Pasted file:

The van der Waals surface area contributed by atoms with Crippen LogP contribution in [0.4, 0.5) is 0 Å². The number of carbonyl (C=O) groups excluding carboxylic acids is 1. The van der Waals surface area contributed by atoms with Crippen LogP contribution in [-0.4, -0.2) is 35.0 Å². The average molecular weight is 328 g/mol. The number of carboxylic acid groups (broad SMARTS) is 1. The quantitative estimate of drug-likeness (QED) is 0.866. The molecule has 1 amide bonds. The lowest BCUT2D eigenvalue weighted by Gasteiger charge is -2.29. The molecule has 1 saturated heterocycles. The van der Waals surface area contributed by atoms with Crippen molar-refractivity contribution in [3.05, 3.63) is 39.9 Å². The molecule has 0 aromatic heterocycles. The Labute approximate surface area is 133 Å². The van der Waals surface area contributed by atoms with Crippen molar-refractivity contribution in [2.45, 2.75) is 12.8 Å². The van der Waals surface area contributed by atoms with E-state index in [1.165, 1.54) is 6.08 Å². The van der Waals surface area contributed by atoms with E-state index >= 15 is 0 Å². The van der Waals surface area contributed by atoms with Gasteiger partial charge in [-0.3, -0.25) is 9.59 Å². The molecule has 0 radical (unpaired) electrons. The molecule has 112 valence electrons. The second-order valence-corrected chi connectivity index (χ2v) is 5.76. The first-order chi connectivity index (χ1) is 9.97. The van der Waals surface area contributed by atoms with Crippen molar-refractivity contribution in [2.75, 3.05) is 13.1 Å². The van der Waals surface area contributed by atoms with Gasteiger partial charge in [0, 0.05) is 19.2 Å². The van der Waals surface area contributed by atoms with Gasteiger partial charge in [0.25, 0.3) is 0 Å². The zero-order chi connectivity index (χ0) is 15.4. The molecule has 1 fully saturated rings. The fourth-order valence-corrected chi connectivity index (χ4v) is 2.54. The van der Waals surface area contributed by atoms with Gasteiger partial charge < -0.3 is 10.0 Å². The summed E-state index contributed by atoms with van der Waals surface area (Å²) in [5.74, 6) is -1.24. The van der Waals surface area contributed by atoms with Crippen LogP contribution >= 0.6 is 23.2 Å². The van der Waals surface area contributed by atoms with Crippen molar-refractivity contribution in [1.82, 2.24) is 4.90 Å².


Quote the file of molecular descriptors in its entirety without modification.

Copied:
The van der Waals surface area contributed by atoms with Crippen LogP contribution in [0.4, 0.5) is 0 Å². The number of carbonyl (C=O) groups excluding carboxylic acids is 1. The van der Waals surface area contributed by atoms with Crippen LogP contribution in [-0.4, -0.2) is 35.0 Å². The average molecular weight is 328 g/mol. The number of carboxylic acid groups (broad SMARTS) is 1. The quantitative estimate of drug-likeness (QED) is 0.866. The molecule has 1 amide bonds. The lowest BCUT2D eigenvalue weighted by Gasteiger charge is -2.29. The molecule has 1 saturated heterocycles. The van der Waals surface area contributed by atoms with Crippen molar-refractivity contribution in [3.05, 3.63) is 39.9 Å². The molecule has 0 aromatic heterocycles. The Labute approximate surface area is 133 Å². The van der Waals surface area contributed by atoms with Crippen molar-refractivity contribution in [2.45, 2.75) is 12.8 Å². The van der Waals surface area contributed by atoms with E-state index in [1.165, 1.54) is 6.08 Å². The van der Waals surface area contributed by atoms with E-state index >= 15 is 0 Å². The van der Waals surface area contributed by atoms with Gasteiger partial charge in [-0.3, -0.25) is 9.59 Å². The molecule has 0 radical (unpaired) electrons. The molecule has 112 valence electrons. The second-order valence-corrected chi connectivity index (χ2v) is 5.76. The first-order chi connectivity index (χ1) is 9.97. The van der Waals surface area contributed by atoms with Crippen molar-refractivity contribution in [2.75, 3.05) is 13.1 Å². The van der Waals surface area contributed by atoms with Gasteiger partial charge in [0, 0.05) is 19.2 Å². The van der Waals surface area contributed by atoms with Gasteiger partial charge in [0.25, 0.3) is 0 Å². The zero-order chi connectivity index (χ0) is 15.4. The molecule has 1 fully saturated rings. The fourth-order valence-corrected chi connectivity index (χ4v) is 2.54. The van der Waals surface area contributed by atoms with Gasteiger partial charge < -0.3 is 10.0 Å². The summed E-state index contributed by atoms with van der Waals surface area (Å²) in [5.74, 6) is -1.24. The van der Waals surface area contributed by atoms with Crippen LogP contribution >= 0.6 is 23.2 Å². The van der Waals surface area contributed by atoms with Crippen molar-refractivity contribution in [1.82, 2.24) is 4.90 Å².